Applebrook Auctions Presents JUST IN TIME
Oct 26-26, 2020
Published: November 26, 2013
By: David S. Smith, Additional Photos Courtesy of Gene Shapiro
NEW YORK CITY — “Overall the sale went very well,” stated auctioneer Gene Shapiro in regards to his recent Russian and international fine arts and antiques auction. “We sold more than $3 million of fine art; it was definitely the strongest sale we have had to date.” Operating from his gallery on the Upper East Side, the auctioneer said the sale was attended by a good-sized crowd, yet it was the international buyers bidding by telephone that added the punch to the November 16 auction.
Shapiro reported bidders from 30 different countries taking part in the auction, most on the telephone, and well over 300 people bidding online. Sales to buyers in the gallery were also strong in the $30/40,000 range; lots that sold above that typically went to the phones, he said. A huge contingent of Russian and Ukrainian buyers participated in the auction, with all of the top lots going their way. Bidders from Germany, United Kingdom, United States, Mexico, China and Lithuania also bought heavily.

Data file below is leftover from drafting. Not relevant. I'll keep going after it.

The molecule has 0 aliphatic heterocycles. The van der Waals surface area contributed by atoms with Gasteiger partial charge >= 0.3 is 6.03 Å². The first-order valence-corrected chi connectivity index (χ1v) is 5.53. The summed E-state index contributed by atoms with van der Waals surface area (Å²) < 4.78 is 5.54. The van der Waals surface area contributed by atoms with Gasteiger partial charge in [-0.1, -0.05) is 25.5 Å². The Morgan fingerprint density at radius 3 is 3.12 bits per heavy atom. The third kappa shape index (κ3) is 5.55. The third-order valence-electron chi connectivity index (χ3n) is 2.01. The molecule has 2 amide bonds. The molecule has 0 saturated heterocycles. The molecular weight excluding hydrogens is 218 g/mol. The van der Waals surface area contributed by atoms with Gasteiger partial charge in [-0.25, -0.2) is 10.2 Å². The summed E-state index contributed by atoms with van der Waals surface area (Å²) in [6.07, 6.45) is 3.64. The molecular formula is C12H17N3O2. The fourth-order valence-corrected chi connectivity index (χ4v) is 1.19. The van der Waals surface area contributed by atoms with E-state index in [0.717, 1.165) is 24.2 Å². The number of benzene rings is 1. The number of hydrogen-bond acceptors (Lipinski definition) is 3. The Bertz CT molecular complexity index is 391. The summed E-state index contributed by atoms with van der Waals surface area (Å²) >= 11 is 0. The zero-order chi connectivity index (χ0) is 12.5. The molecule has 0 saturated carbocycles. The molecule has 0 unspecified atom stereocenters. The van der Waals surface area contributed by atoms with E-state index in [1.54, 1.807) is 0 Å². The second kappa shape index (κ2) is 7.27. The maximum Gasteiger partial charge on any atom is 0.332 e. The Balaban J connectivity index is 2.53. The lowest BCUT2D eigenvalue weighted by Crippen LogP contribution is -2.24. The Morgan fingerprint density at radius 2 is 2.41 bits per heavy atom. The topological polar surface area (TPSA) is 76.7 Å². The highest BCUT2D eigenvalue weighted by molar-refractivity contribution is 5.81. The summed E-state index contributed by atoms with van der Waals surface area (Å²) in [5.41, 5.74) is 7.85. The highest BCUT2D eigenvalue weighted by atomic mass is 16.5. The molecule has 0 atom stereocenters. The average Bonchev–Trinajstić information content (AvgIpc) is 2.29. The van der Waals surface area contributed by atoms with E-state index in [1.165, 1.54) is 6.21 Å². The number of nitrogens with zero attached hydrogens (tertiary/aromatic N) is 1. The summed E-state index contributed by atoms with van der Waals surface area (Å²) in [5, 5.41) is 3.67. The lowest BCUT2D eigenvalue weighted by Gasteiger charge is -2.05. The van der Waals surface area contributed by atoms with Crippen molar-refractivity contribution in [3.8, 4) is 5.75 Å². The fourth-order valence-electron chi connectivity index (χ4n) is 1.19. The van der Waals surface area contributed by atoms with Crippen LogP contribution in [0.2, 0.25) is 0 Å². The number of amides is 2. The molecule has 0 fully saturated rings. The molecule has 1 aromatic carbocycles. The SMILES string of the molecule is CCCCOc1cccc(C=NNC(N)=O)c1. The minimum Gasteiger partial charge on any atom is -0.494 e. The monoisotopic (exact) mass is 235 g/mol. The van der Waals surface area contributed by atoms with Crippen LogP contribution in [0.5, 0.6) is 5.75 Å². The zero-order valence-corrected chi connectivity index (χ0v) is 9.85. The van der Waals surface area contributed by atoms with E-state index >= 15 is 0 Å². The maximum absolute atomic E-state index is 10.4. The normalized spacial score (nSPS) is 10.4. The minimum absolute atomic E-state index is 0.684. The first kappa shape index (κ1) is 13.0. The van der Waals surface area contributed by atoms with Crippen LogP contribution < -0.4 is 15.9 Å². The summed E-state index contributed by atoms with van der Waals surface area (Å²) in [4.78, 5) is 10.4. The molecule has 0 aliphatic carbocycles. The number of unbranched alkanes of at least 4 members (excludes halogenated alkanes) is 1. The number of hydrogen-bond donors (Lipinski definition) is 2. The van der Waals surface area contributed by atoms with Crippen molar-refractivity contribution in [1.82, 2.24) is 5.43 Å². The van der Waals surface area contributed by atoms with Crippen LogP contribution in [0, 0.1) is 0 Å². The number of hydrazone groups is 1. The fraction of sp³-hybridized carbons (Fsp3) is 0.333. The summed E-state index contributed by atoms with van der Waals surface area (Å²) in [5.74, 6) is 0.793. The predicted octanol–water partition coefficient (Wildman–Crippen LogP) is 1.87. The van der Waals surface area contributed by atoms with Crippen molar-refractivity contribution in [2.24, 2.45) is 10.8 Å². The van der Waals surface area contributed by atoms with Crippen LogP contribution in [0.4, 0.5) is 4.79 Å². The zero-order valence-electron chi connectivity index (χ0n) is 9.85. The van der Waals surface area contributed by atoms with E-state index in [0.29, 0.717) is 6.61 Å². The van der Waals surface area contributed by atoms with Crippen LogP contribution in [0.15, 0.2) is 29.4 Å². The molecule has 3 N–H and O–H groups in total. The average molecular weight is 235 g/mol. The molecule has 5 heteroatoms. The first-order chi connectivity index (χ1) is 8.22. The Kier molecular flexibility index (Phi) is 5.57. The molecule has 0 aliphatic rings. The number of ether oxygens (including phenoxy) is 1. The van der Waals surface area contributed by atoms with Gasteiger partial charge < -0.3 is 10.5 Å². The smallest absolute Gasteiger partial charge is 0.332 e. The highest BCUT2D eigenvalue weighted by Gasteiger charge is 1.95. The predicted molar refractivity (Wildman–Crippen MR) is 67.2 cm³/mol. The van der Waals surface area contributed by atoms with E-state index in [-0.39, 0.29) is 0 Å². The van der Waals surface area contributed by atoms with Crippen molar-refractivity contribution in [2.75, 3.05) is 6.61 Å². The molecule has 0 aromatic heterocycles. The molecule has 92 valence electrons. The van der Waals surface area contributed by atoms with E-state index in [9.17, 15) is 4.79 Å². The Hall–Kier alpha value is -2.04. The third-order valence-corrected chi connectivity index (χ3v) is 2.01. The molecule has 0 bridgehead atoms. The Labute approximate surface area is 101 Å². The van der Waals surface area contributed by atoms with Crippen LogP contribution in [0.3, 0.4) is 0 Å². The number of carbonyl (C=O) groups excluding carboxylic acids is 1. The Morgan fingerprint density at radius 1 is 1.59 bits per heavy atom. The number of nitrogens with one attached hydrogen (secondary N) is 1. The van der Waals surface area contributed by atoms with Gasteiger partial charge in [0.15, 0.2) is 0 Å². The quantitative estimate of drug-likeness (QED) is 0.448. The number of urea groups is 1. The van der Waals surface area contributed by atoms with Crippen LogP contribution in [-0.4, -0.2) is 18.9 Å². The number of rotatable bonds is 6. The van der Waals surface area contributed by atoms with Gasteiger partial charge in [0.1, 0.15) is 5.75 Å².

“We are taking advantage of the strength of the Russian art market, and there is a lot of good Russian art that is coming out of American collections right now,” said Shapiro. “Not only did all of the [Nikolai Konstantinovich] Roerichs sell, but the contemporary works also did well. It is as if there is a big rush for good contemporary Russian art again,” he said. “The market went down for contemporary Russian art for a while, but it is back, maybe because of the general strength of the contemporary market where the sales are bringing in so much money.”